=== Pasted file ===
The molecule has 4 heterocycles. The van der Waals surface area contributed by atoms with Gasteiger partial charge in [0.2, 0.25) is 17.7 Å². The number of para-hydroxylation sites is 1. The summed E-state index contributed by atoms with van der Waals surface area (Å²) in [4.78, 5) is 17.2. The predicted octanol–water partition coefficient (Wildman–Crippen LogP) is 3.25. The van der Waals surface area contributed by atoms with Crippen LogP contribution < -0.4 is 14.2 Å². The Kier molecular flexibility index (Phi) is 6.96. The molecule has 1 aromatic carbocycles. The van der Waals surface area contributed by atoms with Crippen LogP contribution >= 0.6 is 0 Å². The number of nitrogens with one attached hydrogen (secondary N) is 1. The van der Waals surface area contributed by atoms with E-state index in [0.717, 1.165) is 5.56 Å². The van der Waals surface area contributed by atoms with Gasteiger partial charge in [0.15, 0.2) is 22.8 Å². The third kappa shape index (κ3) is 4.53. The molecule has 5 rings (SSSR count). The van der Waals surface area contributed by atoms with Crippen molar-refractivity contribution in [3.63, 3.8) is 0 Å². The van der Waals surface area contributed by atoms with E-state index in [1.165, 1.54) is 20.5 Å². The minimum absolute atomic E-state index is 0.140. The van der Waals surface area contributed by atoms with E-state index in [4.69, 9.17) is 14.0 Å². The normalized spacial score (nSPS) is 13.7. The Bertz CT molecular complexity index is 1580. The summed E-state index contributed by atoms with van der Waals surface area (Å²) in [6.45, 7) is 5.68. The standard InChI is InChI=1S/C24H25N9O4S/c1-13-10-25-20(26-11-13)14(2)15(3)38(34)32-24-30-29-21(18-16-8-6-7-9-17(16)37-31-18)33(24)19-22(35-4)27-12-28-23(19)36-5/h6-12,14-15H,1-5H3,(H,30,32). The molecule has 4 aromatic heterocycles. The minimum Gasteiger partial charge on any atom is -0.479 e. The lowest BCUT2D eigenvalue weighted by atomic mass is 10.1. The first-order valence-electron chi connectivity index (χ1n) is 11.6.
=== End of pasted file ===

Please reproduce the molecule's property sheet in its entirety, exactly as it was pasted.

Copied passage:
The molecule has 4 heterocycles. The van der Waals surface area contributed by atoms with Gasteiger partial charge in [0.2, 0.25) is 17.7 Å². The number of para-hydroxylation sites is 1. The summed E-state index contributed by atoms with van der Waals surface area (Å²) in [4.78, 5) is 17.2. The predicted octanol–water partition coefficient (Wildman–Crippen LogP) is 3.25. The van der Waals surface area contributed by atoms with Crippen LogP contribution < -0.4 is 14.2 Å². The Kier molecular flexibility index (Phi) is 6.96. The molecule has 1 aromatic carbocycles. The van der Waals surface area contributed by atoms with Crippen LogP contribution >= 0.6 is 0 Å². The number of nitrogens with one attached hydrogen (secondary N) is 1. The van der Waals surface area contributed by atoms with E-state index in [0.717, 1.165) is 5.56 Å². The van der Waals surface area contributed by atoms with Gasteiger partial charge in [0.15, 0.2) is 22.8 Å². The third kappa shape index (κ3) is 4.53. The molecule has 5 rings (SSSR count). The van der Waals surface area contributed by atoms with Crippen molar-refractivity contribution in [3.63, 3.8) is 0 Å². The van der Waals surface area contributed by atoms with E-state index in [1.165, 1.54) is 20.5 Å². The minimum absolute atomic E-state index is 0.140. The van der Waals surface area contributed by atoms with E-state index in [4.69, 9.17) is 14.0 Å². The normalized spacial score (nSPS) is 13.7. The Bertz CT molecular complexity index is 1580. The summed E-state index contributed by atoms with van der Waals surface area (Å²) in [6.45, 7) is 5.68. The standard InChI is InChI=1S/C24H25N9O4S/c1-13-10-25-20(26-11-13)14(2)15(3)38(34)32-24-30-29-21(18-16-8-6-7-9-17(16)37-31-18)33(24)19-22(35-4)27-12-28-23(19)36-5/h6-12,14-15H,1-5H3,(H,30,32). The molecule has 4 aromatic heterocycles. The minimum Gasteiger partial charge on any atom is -0.479 e. The lowest BCUT2D eigenvalue weighted by atomic mass is 10.1. The first-order valence-electron chi connectivity index (χ1n) is 11.6.